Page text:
Head, heart, hands: The Waldorf way of teaching

Ime Morales
Here's a story for parents looking for more than the usual education for their kids

GRADE 1 STUDENTS IN costume during a school festival. Photo courtesy of Jes Aznar

MANILA, Philippines – “In between heartbeats, there is a pause. During this pause, the heart is able to hear the messages from the body so that through the blood, the heart can send what the body needs.”

This is a portion of a teacher’s lecture as she explained to her students the workings of the human body’s circulatory system.

This teacher is Rhodela Virgina V. Garcia, grade 8 main teacher from Kolisko Waldorf School (KWS), a non-traditional school based in Quezon City. Garcia has been teaching in KWS for 4 years now and has found the experience deeply gratifying.

A lawyer by profession, she was led to Waldorf education by her incessant search for her true self.

The foundation of Waldorf education

Waldorf education (sometimes called Steiner education) is a pedagogical movement started by the philosopher Rudolf Steiner.

The first ever Waldorf school was established in Stuttgart in 1919. Today, there are over 1,000 Waldorf schools in 60 countries worldwide. Waldorf education is one of the most visible practical application of an anthroposophical view and understanding of the human being.

Cez Nunez, a board member at KWS and parent of a Waldorf student, explains that the anthroposophical view is actually “a way of seeing the human being as a being of body, soul and spirit.”

In Waldorf education, this is how children are seen and understood. That is why an important part of Waldorf education is the consideration of the child’s soul development.

This is one of the basic differences between the traditional curriculum and Waldorf education, according to Garcia. Waldorf teachers do not employ mere teaching strategies, but understand deeply that these methods address the children’s soul needs.

For instance, the story curriculum is appropriately themed for each grade level so that children of a particular age will receive the teachings that they need during that point in their human/spiritual development.

KWS STUDENTS LEARN HOW to play the violin. Photo by Ime Morales

“Filipinizing” the European curriculum

As a young Waldorf school, KWS was established by ”parents who sought a unique and distinctive approach to educating children, aiming to enable each stage of growth to be fully and vividly enjoyed and experienced.”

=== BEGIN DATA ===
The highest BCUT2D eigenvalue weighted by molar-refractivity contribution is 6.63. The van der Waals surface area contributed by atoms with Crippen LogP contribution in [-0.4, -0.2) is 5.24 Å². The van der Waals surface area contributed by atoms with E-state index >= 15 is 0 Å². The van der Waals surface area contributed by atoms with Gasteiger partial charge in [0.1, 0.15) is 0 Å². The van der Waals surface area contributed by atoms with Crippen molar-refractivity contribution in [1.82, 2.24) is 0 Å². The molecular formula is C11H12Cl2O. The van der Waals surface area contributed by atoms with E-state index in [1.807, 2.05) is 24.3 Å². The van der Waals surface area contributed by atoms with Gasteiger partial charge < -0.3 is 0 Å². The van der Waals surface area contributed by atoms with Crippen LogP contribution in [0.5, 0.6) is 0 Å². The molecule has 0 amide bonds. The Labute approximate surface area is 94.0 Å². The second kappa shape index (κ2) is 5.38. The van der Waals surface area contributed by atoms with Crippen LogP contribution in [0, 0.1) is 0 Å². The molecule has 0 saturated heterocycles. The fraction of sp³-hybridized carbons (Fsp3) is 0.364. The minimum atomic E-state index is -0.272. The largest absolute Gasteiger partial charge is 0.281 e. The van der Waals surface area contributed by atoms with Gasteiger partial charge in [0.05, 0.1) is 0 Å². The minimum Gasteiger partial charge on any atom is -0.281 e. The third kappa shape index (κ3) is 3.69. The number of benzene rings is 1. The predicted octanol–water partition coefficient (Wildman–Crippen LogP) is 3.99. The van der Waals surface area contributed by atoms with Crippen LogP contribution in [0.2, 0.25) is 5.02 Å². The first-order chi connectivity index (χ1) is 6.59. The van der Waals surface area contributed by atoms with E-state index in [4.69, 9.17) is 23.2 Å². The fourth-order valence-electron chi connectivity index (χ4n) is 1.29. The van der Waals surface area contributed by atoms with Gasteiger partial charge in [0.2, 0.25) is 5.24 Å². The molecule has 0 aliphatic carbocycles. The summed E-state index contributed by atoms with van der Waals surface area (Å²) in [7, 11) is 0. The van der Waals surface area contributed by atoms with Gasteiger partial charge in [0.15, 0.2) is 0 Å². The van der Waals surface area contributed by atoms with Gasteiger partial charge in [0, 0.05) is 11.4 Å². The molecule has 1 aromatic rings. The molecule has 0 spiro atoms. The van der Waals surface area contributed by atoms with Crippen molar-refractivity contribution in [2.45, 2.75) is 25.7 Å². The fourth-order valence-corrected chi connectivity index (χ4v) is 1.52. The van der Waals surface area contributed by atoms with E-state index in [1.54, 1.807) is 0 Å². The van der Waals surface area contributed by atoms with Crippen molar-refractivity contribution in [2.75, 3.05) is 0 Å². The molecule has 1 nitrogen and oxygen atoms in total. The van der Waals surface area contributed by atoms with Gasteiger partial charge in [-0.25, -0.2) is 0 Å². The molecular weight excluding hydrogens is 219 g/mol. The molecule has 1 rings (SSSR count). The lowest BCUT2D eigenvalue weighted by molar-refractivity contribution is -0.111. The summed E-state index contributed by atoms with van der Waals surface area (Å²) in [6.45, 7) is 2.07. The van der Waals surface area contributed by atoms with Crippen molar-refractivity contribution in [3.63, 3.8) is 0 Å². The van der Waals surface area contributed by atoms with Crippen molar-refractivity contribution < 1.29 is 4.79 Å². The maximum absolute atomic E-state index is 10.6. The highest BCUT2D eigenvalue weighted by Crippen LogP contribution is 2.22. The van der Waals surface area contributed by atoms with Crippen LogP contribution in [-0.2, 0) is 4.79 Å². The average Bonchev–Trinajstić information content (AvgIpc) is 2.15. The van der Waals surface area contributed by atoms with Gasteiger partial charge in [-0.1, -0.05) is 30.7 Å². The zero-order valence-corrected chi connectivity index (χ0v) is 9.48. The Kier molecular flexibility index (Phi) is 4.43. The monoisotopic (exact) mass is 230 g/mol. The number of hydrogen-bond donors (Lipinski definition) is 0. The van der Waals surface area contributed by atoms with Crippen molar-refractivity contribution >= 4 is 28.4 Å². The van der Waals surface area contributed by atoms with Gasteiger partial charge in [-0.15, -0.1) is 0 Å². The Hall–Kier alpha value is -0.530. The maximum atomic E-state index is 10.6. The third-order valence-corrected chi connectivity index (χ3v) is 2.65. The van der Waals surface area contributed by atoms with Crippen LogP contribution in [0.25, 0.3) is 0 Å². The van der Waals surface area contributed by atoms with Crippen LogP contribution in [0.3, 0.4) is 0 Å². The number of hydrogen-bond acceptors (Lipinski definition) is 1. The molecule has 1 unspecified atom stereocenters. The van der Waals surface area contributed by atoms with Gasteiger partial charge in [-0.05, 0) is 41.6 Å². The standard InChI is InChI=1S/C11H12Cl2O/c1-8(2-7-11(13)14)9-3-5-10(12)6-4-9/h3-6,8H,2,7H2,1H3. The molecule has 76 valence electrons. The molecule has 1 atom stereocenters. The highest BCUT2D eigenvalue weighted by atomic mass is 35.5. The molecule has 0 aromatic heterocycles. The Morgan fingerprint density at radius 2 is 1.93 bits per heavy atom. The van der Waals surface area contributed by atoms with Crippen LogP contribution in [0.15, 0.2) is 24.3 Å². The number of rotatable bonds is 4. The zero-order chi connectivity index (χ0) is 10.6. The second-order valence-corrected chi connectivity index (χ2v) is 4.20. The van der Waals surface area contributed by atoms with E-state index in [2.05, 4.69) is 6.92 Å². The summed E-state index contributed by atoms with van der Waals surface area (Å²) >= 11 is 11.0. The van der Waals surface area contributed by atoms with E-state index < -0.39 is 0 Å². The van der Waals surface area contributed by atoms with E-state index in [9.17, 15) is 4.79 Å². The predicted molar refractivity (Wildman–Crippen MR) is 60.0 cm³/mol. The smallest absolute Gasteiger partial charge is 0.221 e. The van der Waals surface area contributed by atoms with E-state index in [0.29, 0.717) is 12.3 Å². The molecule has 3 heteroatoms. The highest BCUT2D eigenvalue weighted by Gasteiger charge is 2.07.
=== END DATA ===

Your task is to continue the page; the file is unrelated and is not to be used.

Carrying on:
Nunez adds that she “wanted a school that preserved the wonder and reverence in children.”

However, since Waldorf education has its roots in Europe, there is a need to adjust the curriculum to fit the Filipino experience. KWS is committed to this end. Nunez explains that “this (localization) is important because Filipino culture and values are so rich and, in their depth, become very good moral foundations.”

KWS was formed to provide a balanced approach to the modern school curriculum. “The academic, artistic and social aspects are treated as complementary facets of a single program of learning, allowing each to throw light on the others,” Nunez adds.

The Waldorf-schooled child

Garcia observes that Waldorf children “are more confident, very expressive and can carry themselves anywhere.”

These children see the world differently and have the ability to appreciate even the small things in their lives.

And because they are less exposed to mass media, they can create wonderful things using the time and natural resources that are available to them. They, too, live purposefully and have a great sense of responsibility.

In school, Waldorf children are taught age-appropriate lessons in art (first and foremost), music, carpentry, handwork (knitting, sewing), reading, nature study, writing, geography, movement, foreign languages and, of course, the core subjects like Math and Science.

All of these, in a more creative manner such that concepts are not merely dished out to students but presented as “living” lessons that will make enough impact to be remembered for a very long time.

THE KOLISKO WALDORF SCHOOL Ensemble in a concert on March 2012 with John Lesaca and The Philippine Madrigal Singers. The students hold a recital each year. Photo by Ime Morales

Rudolf Steiner believed that schools should cater to the needs of the child rather than the demands of the government or economics, so he developed schools that encourage creativity and free-thinking.

Kolisko Waldorf School tries to live up to these ideals by providing its students with a balanced education, recognizing the individuality of each child and allowing these children to go into the world with confidence. – Rappler.com 

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